Convergence

crispydoc Uncategorized 17 Comments

Alternate Title: Carolina In My Mind

This weekend was spent in North Carolina strengthening ties with people we love but see less often than we’d like. BT is one of those people.

He was not a typical emergency medicine resident

Most of us were single.

BT was married with a kid.

Most of us had family in California

BT was a southerner with a disarming drawl. On learning that fast-talking West coasters inevitably underestimated him for what they mistook as a speech impediment, he used it to great (often devastating) effect.

Most of us were wet behind the ears, and fresh out of med school.

BT had come to residency after active duty as a flight surgeon in the Air Force. I asked him why he’d enlisted, assuming the financial inducement had enticed him, but he surprised me with his answer: Where I come from, serving our country is just what you do.

All to say: I liked him immediately.

We’d not seen one another in over a decade.

On landing, we hopped in a Lyft and headed to a new Zimbabwean restaurant, Zweli’s, for Southern (African) comfort food. One taste of their chakalaka, and we were in heaven. If you pass through the Raleigh-Durham area, please consider a visit to support this one-of-a-kind dining experience.

BT and his wife had chosen the venue, and were there to greet us. I’d last seen him a few months after my wedding (which he’d attended).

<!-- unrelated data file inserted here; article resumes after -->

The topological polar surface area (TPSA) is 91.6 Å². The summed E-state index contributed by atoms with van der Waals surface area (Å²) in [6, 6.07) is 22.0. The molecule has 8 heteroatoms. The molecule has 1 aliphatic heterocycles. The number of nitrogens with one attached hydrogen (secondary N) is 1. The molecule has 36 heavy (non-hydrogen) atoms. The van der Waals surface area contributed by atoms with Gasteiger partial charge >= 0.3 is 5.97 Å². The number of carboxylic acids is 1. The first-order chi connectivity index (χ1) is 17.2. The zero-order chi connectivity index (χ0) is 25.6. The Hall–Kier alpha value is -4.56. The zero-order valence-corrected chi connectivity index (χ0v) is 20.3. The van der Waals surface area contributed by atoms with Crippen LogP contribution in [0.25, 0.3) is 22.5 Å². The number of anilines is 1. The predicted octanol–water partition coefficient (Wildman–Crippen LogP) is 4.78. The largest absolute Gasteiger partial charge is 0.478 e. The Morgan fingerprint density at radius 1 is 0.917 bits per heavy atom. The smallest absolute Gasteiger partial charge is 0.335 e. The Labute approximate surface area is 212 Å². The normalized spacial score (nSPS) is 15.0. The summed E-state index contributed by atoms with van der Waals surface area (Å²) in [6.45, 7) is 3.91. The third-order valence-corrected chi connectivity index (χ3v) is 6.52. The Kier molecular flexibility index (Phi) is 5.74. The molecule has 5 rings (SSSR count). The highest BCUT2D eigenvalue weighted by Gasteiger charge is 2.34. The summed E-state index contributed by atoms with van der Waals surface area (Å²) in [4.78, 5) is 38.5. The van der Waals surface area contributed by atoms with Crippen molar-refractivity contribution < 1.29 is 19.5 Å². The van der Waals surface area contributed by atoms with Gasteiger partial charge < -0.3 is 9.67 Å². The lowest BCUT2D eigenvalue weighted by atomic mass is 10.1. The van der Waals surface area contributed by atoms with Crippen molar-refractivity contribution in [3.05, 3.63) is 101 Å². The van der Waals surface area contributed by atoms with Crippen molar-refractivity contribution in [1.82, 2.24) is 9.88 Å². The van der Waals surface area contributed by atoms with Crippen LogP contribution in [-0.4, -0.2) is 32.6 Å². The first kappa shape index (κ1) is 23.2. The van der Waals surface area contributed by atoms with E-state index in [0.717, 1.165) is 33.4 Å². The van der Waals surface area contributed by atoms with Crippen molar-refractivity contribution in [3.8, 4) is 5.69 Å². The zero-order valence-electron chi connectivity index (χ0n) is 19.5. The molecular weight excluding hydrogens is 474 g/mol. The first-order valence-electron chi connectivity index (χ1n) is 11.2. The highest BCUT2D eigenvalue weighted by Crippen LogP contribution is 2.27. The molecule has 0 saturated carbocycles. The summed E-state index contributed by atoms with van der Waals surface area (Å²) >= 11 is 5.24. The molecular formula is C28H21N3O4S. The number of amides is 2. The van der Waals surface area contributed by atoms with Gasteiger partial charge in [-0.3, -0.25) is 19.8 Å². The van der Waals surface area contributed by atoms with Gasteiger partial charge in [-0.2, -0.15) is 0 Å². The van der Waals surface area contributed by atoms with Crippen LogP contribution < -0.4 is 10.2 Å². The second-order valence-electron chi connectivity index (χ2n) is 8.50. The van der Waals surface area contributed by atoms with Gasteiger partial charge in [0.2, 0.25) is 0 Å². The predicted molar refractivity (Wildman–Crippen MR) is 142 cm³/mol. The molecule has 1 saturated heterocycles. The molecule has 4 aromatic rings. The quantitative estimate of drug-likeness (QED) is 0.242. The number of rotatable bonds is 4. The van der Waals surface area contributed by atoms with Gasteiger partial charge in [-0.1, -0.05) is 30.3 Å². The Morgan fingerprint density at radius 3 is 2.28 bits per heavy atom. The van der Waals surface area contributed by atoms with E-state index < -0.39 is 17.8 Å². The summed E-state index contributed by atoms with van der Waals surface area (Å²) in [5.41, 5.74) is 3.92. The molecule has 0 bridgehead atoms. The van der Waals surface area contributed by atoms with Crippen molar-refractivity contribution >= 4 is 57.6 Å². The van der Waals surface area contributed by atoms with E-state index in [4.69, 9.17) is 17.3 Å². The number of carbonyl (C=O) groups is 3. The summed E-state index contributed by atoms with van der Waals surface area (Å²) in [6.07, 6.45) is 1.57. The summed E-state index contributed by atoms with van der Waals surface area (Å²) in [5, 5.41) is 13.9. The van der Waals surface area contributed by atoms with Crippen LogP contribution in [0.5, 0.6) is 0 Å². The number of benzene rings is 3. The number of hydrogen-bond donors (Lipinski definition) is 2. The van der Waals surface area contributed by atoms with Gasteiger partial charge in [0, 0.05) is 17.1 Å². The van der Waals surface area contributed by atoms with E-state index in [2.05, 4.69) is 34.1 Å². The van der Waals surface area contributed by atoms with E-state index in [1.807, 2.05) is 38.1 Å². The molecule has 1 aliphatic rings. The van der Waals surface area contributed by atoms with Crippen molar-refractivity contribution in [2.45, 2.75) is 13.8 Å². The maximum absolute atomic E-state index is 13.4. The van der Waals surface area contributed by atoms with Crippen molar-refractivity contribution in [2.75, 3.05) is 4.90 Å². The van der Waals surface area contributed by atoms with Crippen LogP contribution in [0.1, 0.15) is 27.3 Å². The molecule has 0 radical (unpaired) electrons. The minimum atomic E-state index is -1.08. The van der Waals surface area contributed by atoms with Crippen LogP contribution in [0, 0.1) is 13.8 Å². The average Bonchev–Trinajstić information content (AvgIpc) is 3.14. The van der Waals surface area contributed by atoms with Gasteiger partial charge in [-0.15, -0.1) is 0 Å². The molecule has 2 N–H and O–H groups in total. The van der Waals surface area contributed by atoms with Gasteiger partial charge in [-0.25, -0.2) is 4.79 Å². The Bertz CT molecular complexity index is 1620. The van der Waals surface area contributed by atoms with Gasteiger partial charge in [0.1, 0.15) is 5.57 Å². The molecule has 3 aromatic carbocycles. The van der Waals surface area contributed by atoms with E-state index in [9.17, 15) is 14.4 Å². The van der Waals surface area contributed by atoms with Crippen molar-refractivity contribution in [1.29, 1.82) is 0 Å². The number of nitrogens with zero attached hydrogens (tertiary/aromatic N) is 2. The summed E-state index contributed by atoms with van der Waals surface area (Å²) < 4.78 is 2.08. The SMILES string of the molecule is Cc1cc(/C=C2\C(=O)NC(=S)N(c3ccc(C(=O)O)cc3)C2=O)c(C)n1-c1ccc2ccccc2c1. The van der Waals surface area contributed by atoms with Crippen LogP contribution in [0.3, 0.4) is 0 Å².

A series of job and life changes had left us out of touch until I reached out through a common friend.

Within the first 15 minutes of our conversation, BT’s wife looked over at my wife and said: If you disguised the accents, I couldn’t tell if my husband or yours was doing the speaking.

Unbeknownst to us, our trajectories these past years had taken a common path.

We both came to realize that we needed greater control of our lives. BT’s journey had taken him into a remunerative community gig, followed by an academic path that resulted in a job he enjoyed requiring a commute he could barely tolerate.

When caring for aging parents began to demand more of his time, he took it as a sign that he needed to relocate back home. That move meant taking a financial hit to sell his home; he absorbed the blow and moved on.

He ultimately settled into a partnership track with a solid group of emergency physicians in his home state, but found himself unable to control his time and wearying of the physical toll that nights had taken. He was feeling burnt out, and his kids weren’t getting any younger.